|Death Date:||Dec, 1747|
|Main places of activity:||
Besides his knowledge of Italian and Greek, in Aleppo Sherman learned Arabic and Turkish under the guidance of the Maronite priest Pietro de Oliva. He first began translating religious tracts on Islam into English. In the 1720s and 1730s, Sherman was involved in the translation of Psalms and from English into Arabic, to circulate them on the behalf of the Society for the Promotion of Christian Knowledge. In 1727, Sherman promoted the editing and printing of an Arabic version of the New Testament by Sulaimān ibn Yaʿqūb al-Ṣāliḥānī (known as Salomon Negri).
The catalogue of Sherman's private library leads to the assumption that he owned some 73 different works of Greek Orthodox and Anglican Protestant literature that he translated or contributed to translate into Arabic. Among the authors of whom we are certain figures the Metropolitan Bishop of Philadelphia Gabriel Sévèros.
Sherman was undoubtedly a formidable agent of cultural transmission and exchange on many different levels, dealing extensively with religious propaganda against the Catholic missionaries in Syria.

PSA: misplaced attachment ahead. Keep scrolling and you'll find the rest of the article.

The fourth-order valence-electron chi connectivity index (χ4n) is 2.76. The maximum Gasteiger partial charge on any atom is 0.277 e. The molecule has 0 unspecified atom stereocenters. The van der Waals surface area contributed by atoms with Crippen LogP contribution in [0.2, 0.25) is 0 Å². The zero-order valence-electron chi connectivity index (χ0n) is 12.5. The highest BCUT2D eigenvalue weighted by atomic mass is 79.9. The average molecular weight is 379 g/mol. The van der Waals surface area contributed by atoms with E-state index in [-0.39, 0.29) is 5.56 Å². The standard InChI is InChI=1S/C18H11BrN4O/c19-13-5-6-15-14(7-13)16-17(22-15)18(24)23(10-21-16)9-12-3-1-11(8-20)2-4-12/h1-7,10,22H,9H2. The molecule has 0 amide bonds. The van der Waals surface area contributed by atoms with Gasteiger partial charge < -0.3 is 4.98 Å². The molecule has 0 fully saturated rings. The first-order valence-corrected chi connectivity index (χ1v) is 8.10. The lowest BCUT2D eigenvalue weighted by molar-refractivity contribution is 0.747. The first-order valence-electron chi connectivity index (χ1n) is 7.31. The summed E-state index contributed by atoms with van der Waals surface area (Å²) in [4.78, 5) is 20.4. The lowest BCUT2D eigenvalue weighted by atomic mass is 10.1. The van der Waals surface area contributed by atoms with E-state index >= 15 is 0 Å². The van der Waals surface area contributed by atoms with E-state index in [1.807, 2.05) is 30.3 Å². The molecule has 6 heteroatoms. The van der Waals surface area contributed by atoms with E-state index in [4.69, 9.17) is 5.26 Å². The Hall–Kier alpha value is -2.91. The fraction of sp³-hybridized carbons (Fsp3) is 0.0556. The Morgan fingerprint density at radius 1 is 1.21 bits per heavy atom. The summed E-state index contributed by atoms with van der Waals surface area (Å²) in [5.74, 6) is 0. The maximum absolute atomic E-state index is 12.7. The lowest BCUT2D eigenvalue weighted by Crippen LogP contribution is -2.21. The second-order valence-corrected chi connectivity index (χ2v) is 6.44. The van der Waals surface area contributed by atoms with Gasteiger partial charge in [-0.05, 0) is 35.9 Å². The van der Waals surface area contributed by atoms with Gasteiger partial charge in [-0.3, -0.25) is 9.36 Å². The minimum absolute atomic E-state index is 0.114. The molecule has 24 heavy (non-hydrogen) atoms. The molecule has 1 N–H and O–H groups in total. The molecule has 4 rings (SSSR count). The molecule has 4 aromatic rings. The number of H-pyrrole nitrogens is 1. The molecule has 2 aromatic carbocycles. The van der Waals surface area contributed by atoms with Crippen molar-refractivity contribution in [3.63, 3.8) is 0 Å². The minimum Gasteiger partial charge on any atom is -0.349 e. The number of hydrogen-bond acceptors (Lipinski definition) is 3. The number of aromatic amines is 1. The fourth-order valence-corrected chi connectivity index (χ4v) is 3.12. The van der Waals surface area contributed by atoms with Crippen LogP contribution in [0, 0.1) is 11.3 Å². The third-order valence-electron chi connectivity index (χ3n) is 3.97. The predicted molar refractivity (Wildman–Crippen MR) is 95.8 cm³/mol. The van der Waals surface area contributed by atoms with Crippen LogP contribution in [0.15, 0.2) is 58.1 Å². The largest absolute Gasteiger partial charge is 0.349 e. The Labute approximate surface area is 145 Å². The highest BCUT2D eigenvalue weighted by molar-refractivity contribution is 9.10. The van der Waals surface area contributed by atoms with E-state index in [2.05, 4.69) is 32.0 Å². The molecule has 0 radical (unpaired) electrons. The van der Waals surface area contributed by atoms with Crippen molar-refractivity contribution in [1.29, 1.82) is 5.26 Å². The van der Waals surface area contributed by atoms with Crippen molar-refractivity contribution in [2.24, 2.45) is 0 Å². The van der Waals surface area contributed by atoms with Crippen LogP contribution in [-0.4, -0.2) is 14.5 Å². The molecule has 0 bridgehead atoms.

secondary bibliography references
B. White, ''Brothers of the String': Henry Purcell and the Letter-Books of Rowland Sherman', Music & Letters, 92, n° 4 (2011), pp. 519-581.
C. Zwierlein, Imperial Unknowns. The French and British in the Mediterranean, 1650-1750, Cambridge, Cambridge University Press, 2016, pp. 171, 208-209, 229-231.
Id., 'Coexistence and Ignorance: What Europeans in the Levant did not read (ca. 1620-1750)', in C. Zwierlein, ed., The Dark Side of Knowledge. Histories of Ignorance, 1400 to 1800, Leiden, Brill, 2016, pp. 225-264 (250-255).
B. White, 'Music and Merchants in Restoration London', in L. Austern, C. Bailey and A. Winkler, eds., Beyond Boundaries: Rethinking Music Circulation in Early Modern England, Indianapolis, Indiana University Press, 2017, pp. 150-164 (155-157).
S. Mills, 'Learning Arabic in the Overseas Factories:: The Case of the English', in J. Loop, A. Hamilton and C. Burnett, eds., The Teaching and Learning of Arabic in Early Modern Europe, Leiden, Brill, 2017, pp. 272-293 (278-279).
- Giovanni Lista